It’s the story of young Sydney Hathwell, a young London socialite who moves to the US from England after the death of her father to marry a man she’s never met. When she decides that the match will never work she runs away to Texas to find her long lost uncle. The only problem is that her uncle thinks that she’s a boy, and that he has no use for girls on his ranch. That shouldn’t be much of a problem. She can pretend to be a boy for a little while… can’t she?

When she arrives at her uncle’s ranch and discovers that he’s out of town and they don’t know when he’ll be back, she realizes that she must carry on the charade far longer than she ever expected.

Big Tim Creighton, Sydney’s uncle’s partner at the ranch, sees the scrawny little boy who shows up and immediately decides that he needs to whip him into shape. He cuts his hair, changes his clothes, and does his best to turn him into a real man. The other ranch hands decide to help, by taking him to the local saloon and getting him drunk and a little time with one of the ladies that works upstairs.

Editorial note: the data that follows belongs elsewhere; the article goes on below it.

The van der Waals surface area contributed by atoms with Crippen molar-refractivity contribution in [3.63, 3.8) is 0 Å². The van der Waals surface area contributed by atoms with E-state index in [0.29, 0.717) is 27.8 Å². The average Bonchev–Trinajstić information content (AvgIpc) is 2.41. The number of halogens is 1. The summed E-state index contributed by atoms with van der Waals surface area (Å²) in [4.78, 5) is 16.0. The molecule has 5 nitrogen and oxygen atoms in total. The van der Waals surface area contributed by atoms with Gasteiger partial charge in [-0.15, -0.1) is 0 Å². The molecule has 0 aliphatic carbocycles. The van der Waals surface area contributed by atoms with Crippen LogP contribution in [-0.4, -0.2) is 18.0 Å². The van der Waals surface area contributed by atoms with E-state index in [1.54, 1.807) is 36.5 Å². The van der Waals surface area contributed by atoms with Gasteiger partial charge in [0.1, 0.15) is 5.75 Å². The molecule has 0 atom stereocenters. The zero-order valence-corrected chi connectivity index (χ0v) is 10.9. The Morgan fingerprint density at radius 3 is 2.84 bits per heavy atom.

It doesn't take very long for the women in their community to figure out what is going on, but what will happen when the men find out?

This is a very well told story, with great moments of humor mixed with moments of sadness and serious discussions about what it mean to really be a Christian. The characters are all very realistic and likable (the ones that are supposed to be likable anyway) and I just thought it was a great read all together.

Friday, January 15, 2010

And Now for the Insightful Chuck Post

And now for the insightful Chuck post.